The Yorkhill ethical committee approved this study. Informed and written consent was obtained from the parents of all children who underwent detailed clinical and biochemical investigation.


Comparison between the hyperinsulinaemic and non-hyperinsulinaemic children involved unpaired t tests on the age and BMI SD scores, and the Mann–Whitney U test on SHBG concentrations. Data were analysed with Minitab statistical software (Minitab data analysis software, release 8.1, standard version; Minitab Inc., 3081 Enterprise Drive, State College, PA 16801, USA).


In the normal prepubertal healthy schoolchildren group, circulating SHBG ranged from 35 to 168 nmol/l in boys and 44 to 143 nmol/l in girls (mean ± 2SD). These values decreased with increasing age, approaching adult concentrations (6–45 nmol/l in boys and 30–120 nmol/l in girls) by 17 years.

The 25 children who underwent oral glucose tolerance tests had no physical signs of sexual development before testing or on subsequent review four months later. Table 1 shows age, BMI, and SHBG ranges. While the mean age was 7.9 years, the oldest prepubertal child was aged 13 years. Fourteen (10 girls, four boys) of the 25 obese subjects showed an exaggerated insulin response to oral glucose load (AUC >100 pmol/l/2 h) consistent with hyperinsulinism. There was no significant difference in age or BMI between the hyperinsulinaemic and non-hyperinsulinaemic groups. Circulating SHBG concentrations were subnormal in all but two patients in the hyperinsulinaemic group (fig1). Both patients were girls, one of whom had borderline hyperinsulinaemia (AUC 108 pmol/l/2 h). By contrast all but two of the non-hyperinsulinaemic group showed normal SHBG concentrations. Both exceptions were girls with SHBG values of 19 and 36 nmol/l.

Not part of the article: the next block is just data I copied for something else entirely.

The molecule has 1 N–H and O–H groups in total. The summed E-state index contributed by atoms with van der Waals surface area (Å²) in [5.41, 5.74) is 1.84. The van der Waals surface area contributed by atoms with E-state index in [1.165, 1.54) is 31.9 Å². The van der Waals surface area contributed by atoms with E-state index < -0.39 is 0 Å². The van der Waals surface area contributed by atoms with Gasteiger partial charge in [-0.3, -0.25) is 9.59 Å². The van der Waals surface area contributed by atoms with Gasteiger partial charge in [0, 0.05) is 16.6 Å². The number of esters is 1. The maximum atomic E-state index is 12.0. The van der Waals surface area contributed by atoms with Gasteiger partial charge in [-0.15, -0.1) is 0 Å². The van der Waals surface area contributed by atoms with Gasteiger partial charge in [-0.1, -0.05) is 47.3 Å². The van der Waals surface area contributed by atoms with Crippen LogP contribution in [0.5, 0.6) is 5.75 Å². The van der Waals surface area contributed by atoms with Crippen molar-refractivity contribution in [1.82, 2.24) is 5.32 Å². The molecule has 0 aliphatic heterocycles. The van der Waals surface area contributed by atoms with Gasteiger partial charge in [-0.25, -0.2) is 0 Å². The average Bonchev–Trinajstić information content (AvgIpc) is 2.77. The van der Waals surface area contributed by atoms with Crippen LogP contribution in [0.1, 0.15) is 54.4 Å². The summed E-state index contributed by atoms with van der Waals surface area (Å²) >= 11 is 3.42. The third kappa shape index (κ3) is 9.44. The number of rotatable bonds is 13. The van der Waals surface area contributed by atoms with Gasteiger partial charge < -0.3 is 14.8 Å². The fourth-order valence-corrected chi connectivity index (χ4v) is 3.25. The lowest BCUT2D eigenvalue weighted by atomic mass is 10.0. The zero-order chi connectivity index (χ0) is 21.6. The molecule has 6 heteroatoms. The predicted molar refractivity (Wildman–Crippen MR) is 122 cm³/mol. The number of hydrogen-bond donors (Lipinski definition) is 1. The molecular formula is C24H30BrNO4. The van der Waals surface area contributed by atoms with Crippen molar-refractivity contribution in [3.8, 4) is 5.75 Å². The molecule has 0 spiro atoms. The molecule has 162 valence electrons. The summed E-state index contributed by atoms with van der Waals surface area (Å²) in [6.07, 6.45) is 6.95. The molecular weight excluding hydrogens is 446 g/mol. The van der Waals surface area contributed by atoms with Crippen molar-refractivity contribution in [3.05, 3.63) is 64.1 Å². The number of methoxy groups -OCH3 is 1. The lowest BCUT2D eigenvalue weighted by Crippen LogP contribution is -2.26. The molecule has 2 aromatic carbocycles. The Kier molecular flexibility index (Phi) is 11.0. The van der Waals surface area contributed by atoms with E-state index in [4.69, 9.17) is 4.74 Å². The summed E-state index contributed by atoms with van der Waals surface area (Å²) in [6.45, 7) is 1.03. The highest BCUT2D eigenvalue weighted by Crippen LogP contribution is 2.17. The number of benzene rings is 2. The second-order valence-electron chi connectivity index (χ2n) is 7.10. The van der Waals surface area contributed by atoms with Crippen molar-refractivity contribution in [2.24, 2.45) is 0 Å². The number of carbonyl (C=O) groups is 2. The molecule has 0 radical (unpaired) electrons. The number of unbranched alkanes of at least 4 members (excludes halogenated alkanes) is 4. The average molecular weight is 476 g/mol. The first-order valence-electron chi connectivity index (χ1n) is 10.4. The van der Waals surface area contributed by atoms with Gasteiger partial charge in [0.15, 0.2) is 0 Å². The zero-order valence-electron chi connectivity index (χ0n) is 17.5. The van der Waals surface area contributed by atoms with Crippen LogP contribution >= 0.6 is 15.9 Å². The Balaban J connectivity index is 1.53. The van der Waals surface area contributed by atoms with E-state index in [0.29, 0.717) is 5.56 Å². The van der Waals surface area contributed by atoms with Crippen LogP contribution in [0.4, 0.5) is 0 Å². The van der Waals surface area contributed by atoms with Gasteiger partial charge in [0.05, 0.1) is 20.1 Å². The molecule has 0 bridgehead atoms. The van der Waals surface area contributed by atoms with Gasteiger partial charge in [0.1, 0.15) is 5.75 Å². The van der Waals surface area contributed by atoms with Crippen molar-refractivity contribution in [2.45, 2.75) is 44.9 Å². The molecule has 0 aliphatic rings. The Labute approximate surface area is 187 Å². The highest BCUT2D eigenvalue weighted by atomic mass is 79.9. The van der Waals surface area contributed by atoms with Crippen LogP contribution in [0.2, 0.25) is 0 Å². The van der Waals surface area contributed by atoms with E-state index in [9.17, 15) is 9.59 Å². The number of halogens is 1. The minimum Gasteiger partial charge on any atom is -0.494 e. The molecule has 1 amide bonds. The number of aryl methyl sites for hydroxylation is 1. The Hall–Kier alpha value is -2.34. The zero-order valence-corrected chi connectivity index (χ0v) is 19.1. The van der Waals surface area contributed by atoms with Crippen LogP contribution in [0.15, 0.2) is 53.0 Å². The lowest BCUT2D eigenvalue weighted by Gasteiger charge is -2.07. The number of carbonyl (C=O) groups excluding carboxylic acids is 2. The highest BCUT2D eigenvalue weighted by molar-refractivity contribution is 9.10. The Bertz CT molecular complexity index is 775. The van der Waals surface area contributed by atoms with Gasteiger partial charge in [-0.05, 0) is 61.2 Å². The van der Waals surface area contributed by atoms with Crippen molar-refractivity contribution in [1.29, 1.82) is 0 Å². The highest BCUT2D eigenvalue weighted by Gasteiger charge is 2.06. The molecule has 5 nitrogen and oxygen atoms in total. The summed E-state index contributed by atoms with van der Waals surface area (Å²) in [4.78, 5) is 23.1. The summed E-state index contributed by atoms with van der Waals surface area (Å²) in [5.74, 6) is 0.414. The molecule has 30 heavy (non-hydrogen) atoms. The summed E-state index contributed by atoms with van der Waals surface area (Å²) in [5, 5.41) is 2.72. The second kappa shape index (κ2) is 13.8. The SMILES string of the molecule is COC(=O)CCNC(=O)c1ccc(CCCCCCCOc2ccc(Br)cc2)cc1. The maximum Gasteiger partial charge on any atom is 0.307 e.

Table 1

Characteristics of the 25 obese children studied

Figure 1

Insulin response to a glucose load (45 g/m2) relative to SHBC concentration.

Log transformation showed serum SHBG concentrations were negatively correlated with OGTT insulin AUC (r = −0.65). In our group of obese prepubertal children (n = 25), a circulating SHBG concentration below reference range was 82% specific in predicting an exaggerated OGTT insulin response with 86% sensitivity.


Our data support the hypothesis that, as has been shown in adults,8 the circulating SHBG concentration in childhood and adolescence is a marker for hyperinsulinaemia/insulin resistance. Circulating SHBG concentrations in our normal population group showed a decrease as puberty approaches, which was more notable in boys. This decrease coincides with the well documented phase of insulin resistance associated with puberty.11

We have shown a strong association between low SHBG concentrations with documented hyperinsulinaemia in obese children. None of the children showed evidence of early or precocious puberty during or shortly after the study, and the insulin resistance appeared to be a consequence of being overweight.

Although obesity is clearly a cause of insulin resistance, other factors must be responsible as only 56% of our obese study group was hyperinsulinaemic. Moreover, the actual degree of obesity in hyperinsulinaemic and non-hyperinsulinaemic children was similar.

Our finding that the circulating SHBG concentration is a better positive predictor of insulin resistance than BMI may facilitate identification of at risk prepubertal children who could be targeted for weight management and lifestyle changes in the hope of reducing their metabolic consequences in later life.


We are extremely grateful to Drs MRH Taylor and CV Holland, Department of Paediatrics, Trinity College, Dublin, and Dr PM Crofton, Royal Hospital for Sick Children, Edinburgh, for assistance in obtaining samples from normal children.